Unstoppable Strength

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Jer. 24:1-10; Rom. 9:19-33; John 9:1-17

Breaking News: Paul was a Presbyterian!  You heard it right here on Morning Reflections. Or so it seems from the way he talks today in Romans.  He carves out what I see as a doctrine of election, expanding on God’s freedom to Gentiles as well as Jews.  Including good predestination talk like “prepared beforehand”.

This was the first major fight of the Church.  No, it wasn’t over the ordination of women, or gay marriage.  It was: Were Gentiles going to be allowed to become Christians, or would they have to become Jews first, just as Jesus was a Jew?  Paul talks about God as a potter: “Has the potter no right over the clay, to make out of the same lump one object for special use and another for ordinary use?”

He is not arguing that the Jews are just ordinary lumps (HA!) and is questioning whether Gentiles have been made as special lumps too.  He backs up his arguments with good solid Old Testament prophecies and fulfillments.

One of the major shifts in New Testament thought is this doctrine of election.  It is being completely redrawn.  Does God have Chosen People?  Well yes, but the rules are completely different – not only in how they are selected, but who is in charge of that.

And this is why many of the Jewish Christians were objecting to this at the time, because it meant a loss of power and control.  Isn’t this always the way?  Self-interest trumps God’s grace.  “Oh, God can be gracious, but I wanna still be in charge” – Right?

Now God’s Spirit is on the loose.  And the good news is spreading in a chaotic fashion, and no one seems to be in charge.  As it turns out, that ends up being a good thing.

There is a wonderful book that I read many years ago.  It had such an impact on me, it is quoted a number of times near the beginning of my dissertation, as I lay out my argument for collaborative ministry.  The book is entitled The Starfish and the Spider: The Unstoppable Power of Leaderless Organizations.  Its main premise is that organizations that are decentralized often have unstoppable strength and power.  The internet is a good example of a decentralized organization.  There is no CEO of the internet.  And yet it has enormous power.  Self-organizing systems, which may seem like chaos, often have a complex web of organizational patterning that works.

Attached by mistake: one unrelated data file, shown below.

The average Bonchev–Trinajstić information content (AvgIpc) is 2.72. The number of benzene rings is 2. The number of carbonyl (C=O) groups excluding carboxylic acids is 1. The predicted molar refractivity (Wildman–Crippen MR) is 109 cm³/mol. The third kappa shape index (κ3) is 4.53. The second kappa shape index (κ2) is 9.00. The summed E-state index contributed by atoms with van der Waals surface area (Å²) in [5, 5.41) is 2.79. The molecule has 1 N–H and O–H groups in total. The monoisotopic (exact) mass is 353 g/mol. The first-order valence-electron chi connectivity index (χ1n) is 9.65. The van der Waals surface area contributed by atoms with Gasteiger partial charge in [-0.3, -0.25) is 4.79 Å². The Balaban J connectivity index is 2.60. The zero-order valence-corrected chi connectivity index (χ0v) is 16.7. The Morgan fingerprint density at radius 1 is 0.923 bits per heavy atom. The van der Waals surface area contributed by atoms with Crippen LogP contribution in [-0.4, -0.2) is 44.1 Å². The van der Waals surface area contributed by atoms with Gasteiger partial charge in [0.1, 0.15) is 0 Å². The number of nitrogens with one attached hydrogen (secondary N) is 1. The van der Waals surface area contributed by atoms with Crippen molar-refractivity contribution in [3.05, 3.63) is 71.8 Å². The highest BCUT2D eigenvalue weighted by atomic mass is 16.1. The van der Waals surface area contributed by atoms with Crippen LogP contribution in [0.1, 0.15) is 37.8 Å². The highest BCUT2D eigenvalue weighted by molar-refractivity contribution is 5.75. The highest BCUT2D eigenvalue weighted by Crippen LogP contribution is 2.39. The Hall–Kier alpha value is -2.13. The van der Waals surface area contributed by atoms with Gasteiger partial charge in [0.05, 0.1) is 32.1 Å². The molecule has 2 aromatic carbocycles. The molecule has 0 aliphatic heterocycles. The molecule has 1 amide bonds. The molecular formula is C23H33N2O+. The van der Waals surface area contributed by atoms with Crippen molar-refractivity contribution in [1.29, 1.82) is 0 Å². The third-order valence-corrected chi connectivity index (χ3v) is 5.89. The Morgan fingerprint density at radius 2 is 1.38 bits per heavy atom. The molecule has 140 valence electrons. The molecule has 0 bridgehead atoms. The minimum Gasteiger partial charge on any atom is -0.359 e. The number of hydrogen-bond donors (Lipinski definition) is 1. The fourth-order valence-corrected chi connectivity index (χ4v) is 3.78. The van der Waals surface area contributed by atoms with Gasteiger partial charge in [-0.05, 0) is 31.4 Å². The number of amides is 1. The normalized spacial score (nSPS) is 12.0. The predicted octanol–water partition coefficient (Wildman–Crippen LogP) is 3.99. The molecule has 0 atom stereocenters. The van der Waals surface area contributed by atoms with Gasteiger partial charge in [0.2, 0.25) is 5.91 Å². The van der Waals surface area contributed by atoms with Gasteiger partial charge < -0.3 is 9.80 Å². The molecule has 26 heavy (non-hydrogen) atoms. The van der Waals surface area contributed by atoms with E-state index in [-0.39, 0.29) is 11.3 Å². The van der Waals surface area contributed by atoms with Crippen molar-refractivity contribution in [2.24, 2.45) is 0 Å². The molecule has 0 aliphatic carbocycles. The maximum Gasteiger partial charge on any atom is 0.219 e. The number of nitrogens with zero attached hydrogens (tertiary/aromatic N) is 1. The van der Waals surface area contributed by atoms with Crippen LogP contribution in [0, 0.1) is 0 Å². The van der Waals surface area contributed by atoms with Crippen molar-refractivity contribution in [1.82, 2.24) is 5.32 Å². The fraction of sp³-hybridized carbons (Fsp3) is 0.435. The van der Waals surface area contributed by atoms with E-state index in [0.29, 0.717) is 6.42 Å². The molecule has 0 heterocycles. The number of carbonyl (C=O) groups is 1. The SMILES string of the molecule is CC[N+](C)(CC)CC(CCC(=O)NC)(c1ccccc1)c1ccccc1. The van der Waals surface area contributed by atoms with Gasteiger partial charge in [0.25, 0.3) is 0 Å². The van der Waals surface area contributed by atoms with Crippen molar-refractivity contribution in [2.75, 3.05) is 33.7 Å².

The early church was a good example of an self-organizing system that was decentralized.  We follow Jesus Christ as our Lord and Savior.  He is the leader of the Church.  But good luck issuing a subpoena to him to testify to the Senate.  Furthermore, everyone has a different idea what the Lord is telling us to do.  The Church is about as decentralized as one can be.  And yet that is its strength, isn’t it?  Try snuffing out the Church.  Good luck.  Oh, you might have luck getting a couple churches to close, or even banning it in a country or two, but it will just crop up somewhere else with new leaders.

The decentralization was being built into the system.  And Paul was arguing that however chaotic it looked, that it is God’s prerogative to do just that.  If the potter wants to form this creature of the Church like this, then it is God’s right.

And how powerful we can be, armed with the good news of the grace at hand.

-Matt

 

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